Splitting pills is easy and can often save nearly half

Do not be shy about asking about ways to get free medications. Most doctors have lots of free samples and if you cannot afford your medications they have other ways to help.
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Splitting pills is easy and can often save nearly half

Postby passer by » Mon Nov 20, 2006 11:36 pm

Most drugs, even the newer ones, don't cost much to manufacture. A lot of drugs show little price difference even when you double their strength. Look at the prices of your drugs at their regular and at double strength. If there is little difference then ask your doctor or pharmacist whether the pills can be split (some drugs cannot). If so, ask your doctor about getting your next prescription with half the quantity and double the dose then go to your drug store a buy a "pill splitter" which easily and accurately can split pills.

Note: Time-release drugs usually cannot be split but often there are older versions of the drugs which are not time-release and they may be able to be split. If it is worth it to you financially then ask your doctor about switching to a non-time release version. Most people do not realize it but drugs you take everyday or multiple times a day typically build up a level in your blood this is pretty consistent, whether it is time-release or not. The key is talking with your doctor about your specific medical and financial needs. Of course, this is a bad idea if you have trouble remembering to take your medications. :)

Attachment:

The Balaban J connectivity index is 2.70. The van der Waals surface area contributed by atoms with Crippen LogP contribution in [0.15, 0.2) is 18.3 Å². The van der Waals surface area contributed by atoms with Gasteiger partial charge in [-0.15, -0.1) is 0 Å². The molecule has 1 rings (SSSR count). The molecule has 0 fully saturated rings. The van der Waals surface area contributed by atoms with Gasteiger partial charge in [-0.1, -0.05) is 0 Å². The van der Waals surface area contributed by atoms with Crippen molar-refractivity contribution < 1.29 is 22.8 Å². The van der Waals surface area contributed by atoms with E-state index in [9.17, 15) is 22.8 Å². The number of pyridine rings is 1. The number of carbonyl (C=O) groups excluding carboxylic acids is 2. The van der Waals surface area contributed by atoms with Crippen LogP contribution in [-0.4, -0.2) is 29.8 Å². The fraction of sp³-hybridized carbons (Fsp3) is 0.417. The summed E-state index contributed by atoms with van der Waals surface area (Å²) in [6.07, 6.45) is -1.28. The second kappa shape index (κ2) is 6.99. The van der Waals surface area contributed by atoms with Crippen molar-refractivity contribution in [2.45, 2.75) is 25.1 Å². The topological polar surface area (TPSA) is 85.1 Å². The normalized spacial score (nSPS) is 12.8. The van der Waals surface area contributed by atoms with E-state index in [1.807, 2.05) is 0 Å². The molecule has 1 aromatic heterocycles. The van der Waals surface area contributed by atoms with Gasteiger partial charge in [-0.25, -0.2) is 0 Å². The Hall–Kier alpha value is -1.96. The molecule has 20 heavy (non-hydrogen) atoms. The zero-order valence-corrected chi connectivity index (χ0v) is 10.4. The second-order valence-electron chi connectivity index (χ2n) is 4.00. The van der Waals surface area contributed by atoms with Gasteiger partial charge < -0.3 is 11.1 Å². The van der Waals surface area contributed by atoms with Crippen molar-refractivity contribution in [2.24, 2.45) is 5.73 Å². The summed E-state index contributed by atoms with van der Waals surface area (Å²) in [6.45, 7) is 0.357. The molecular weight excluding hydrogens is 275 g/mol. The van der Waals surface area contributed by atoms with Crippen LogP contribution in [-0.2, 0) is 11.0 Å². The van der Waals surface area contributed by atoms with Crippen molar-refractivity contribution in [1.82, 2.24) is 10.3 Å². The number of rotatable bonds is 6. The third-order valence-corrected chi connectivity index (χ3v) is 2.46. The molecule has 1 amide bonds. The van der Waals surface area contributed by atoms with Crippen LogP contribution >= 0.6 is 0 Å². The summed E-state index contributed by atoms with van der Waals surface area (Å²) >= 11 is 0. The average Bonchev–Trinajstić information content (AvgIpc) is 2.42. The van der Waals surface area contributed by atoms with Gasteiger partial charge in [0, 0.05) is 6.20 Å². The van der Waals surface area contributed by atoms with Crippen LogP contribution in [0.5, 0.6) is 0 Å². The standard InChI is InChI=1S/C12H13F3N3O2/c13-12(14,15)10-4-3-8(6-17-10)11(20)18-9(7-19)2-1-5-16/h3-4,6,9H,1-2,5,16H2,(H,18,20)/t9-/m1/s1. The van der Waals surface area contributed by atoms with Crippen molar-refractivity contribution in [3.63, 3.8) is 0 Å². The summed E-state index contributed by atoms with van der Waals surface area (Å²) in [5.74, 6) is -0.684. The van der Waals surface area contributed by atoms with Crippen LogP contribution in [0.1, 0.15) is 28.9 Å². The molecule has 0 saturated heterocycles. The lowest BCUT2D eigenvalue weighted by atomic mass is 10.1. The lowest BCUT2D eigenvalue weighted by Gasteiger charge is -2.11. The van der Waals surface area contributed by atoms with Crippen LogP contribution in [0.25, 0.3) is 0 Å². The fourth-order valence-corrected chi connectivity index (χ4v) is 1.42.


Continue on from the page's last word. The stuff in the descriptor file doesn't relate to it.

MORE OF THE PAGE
Last edited by passer by on Sat Dec 02, 2006 11:06 am, edited 1 time in total.
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double strength medications

Postby dlcnurse » Wed Nov 22, 2006 11:28 pm

Many medications can be doubled in strength and split. If your medication is a time released form also be sure and ask about the possible side effects of switching to a non-time released medication, ask if there is a reason why they put you on a time released med. Not all medications can be switched. It could be a matter of the half-life of the medication, controlled release may be because of keeping a constant titer versus a up and down effect. For example, Cardizem can be given in a non time released method or a extended released form. Problems of the short acting is the half-life of the medication, which many people experience ups and downs in their heart rate, the extended release form helps to control a steady state to prevent the ups and downs and to maintain a healthy blood pressure. So be sure and ask why you take the time release, what possible problems you could have if you switched, and if their is a risk of toxicity. Also check with your pharmacist and see if it would be cost effective to switch to something that you will have to take 3 times a day versus once a day, if it comes in a generic form, what the difference is in the generic drug, (most cases of the generic form contains a different inactive ingredient but I have seen allergic reactions happen with generic forms, so it is best to ask what that inactive ingredient is just in case you may have an allergy to it).
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Postby GeeWhiz » Wed Jan 10, 2007 10:36 pm

I have found a good place to find out whether my drugs can be split is at www.canadadrugs.com

Simply do a search for your drug's name and then when the page comes up click on double the strength that you normally take.

The page that comes up next has the pricing. Just above the price per pill will be a statement saying the drug can be split (if it can).
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